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Ethical Nihilist
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Says it happened at 20th and R, which is above the traffic circle at P st. Garbage truck drove over a 22 year old woman. What a shame. Sounds like somebody really screwed up.
 

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What'd I do?
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She was coming off the sidewalk into a crosswalk, he turned right in front of her. Both had green lights. Avoidable, yes. Ticketable, probably not (cyclists are not allowed on the sidewalk there). Sucks all around. Of the 20 traffic-related deaths in the district this year, I think this is the first cyclist to die. Also, there is a bike lane on R street there.

Please, everyone, be aware of where you are and what your responsibilities are.

Stay Safe.
 

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A terrible shame,

and should provide lessons for urban cyclists. If you choose to ride on a sidewalk (sometimes it's the best alternative, unfortunately), you've got to be especially aware of the hazard when entering any space that cars might cross -- intersections, obviously, but also driveways. You've got to actively check any direction from which vehicles might approach. Even drivers that are normally attentive to pedestrian traffic can miss seeing a cyclist in time, because of the higher speeds. This may have been one of those situations where the cyclist felt safer on the sidewalk, because she was farther away from the auto traffic, but she would actually have been safer -- because more likely to be seen -- in the traffic lane (even if there were no bike lane, as noted).
 

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Failboat Captian
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I just received this from WABA (Washington Area Bicycle Association):

As many of you may have heard, Alice Swanson, a 22-year old cyclist from Washington, DC, was struck and killed yesterday morning by a trash truck at the intersection of 20th and R Streets, NW in Washington, DC. This tragedy has hit the cycling community in the DC area hard, and serves as a reminder that much more work remains to be done to make the Washington area a place where anyone who wants to ride can do so safely.

In response, this evening starting at 6:30pm at the intersection of Connecticut Ave and R Street NW, WABA will be holding a press conference to call for a full investigation into the crash and to highlight the need for improved traffic enforcement, increased penalties for drivers who strike cyclists and pedestrians, and more safety public service announcements to encourage everyone to share the road safely. The event will also feature a "ghost bike" dedication to serve as a reminder of the tragedy and as a quiet statement in support of cyclists' right to safe travel. I hope that you will be able to join us.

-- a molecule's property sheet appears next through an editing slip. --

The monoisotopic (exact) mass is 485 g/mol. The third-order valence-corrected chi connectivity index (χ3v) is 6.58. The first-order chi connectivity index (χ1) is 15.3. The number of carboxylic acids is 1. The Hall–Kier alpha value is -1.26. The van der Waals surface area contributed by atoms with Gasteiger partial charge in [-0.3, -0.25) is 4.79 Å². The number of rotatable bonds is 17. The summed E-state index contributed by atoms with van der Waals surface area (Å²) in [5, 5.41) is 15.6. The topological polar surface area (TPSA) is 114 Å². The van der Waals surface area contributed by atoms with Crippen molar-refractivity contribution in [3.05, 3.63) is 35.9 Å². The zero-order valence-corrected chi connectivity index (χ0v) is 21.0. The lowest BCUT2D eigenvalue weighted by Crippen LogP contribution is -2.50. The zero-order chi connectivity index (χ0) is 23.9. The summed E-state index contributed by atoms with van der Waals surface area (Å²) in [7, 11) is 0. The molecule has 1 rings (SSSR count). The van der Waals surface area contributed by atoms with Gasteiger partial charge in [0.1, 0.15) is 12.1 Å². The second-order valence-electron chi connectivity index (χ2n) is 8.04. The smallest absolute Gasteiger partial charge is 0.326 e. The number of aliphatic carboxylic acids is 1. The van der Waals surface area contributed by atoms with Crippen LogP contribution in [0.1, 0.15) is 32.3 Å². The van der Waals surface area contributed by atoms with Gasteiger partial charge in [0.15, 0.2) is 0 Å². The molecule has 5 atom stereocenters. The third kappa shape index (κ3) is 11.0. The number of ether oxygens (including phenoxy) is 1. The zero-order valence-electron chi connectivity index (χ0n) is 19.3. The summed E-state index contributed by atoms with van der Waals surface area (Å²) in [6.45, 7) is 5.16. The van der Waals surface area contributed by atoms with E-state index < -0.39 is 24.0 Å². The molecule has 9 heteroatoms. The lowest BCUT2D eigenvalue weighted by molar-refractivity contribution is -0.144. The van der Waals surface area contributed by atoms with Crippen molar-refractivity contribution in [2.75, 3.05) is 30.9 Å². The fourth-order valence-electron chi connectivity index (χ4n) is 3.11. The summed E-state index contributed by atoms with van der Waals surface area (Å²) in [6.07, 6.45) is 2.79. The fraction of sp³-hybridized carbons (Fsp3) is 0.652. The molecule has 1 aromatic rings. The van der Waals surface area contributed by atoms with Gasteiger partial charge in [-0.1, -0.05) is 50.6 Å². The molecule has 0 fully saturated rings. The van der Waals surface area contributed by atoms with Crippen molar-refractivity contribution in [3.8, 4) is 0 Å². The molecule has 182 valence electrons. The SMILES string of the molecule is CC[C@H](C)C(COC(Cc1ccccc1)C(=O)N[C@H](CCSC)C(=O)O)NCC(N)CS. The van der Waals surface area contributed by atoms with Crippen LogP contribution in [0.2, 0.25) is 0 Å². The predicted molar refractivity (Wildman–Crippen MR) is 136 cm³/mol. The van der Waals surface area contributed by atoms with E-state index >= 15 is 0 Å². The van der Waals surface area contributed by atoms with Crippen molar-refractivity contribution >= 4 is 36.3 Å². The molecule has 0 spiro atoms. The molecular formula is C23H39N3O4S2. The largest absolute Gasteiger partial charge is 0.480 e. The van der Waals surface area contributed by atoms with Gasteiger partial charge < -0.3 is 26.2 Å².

On behalf of the staff and board of directors of WABA I want to thank you for all your support for better bicycling. If you have any questions or concerns, please do not hesitate to contact us at [email protected].
 

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+1 on the safety post above.

But I have to throw this in, too... (not to tread on the deceased, she apparently grew up in my home state, and sounded like a really sweet kid. ) Be aware of blind spots.

A trash truck is huge, and is full of blind spots. There are also local delivery trucks, UPS vans, and the like. There are a lot of vehicles that are on the road all day every day, and they can't see every angle, and I'm sure that after weeks or months, it's hard to maintain the kind of acute perception that we as cyclists have to maintain.

This really is tragic. From the description in the article, she was fairly new to the cycle commuting thing, and was really nervous about riding in traffic down there. So there's a mix in my head of really tragic irony (follow your instincts?) and a questioning of how much that nervousness translated into a riding style that was erratic or dangerous, in a way that isnt' obvious right away... like riding on the sidewalk (drivers tend to look in the road, since the sidewalk isn't in their path) and they simply may not have seen her. Had she been in the bike lane, he might have seen her more easily and everything might have been fine.

I dunno.. this really sucks. I hate hearing about cyclists getting killed.
 

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Not to make light of her death but......

Something seems wrong to me about all the hue and cry over a college educated white womans death while riding a bicycle in a dangerous and perhaps illegal manner while ignoring the much more common cycling death of some poor working hispanic (also often riding in an unsafe manner on an unsafe vehicle). Strikes me that what WABA, the local news organizations and the DC government are doing with this is opportunistic and crass and I don't much care for it.

If her death is worth all this attention then the death of any cyclist is worth the exact same hue and cry and I just don't see that happening.

Shame on all of the folks making hay over this.
 

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Well...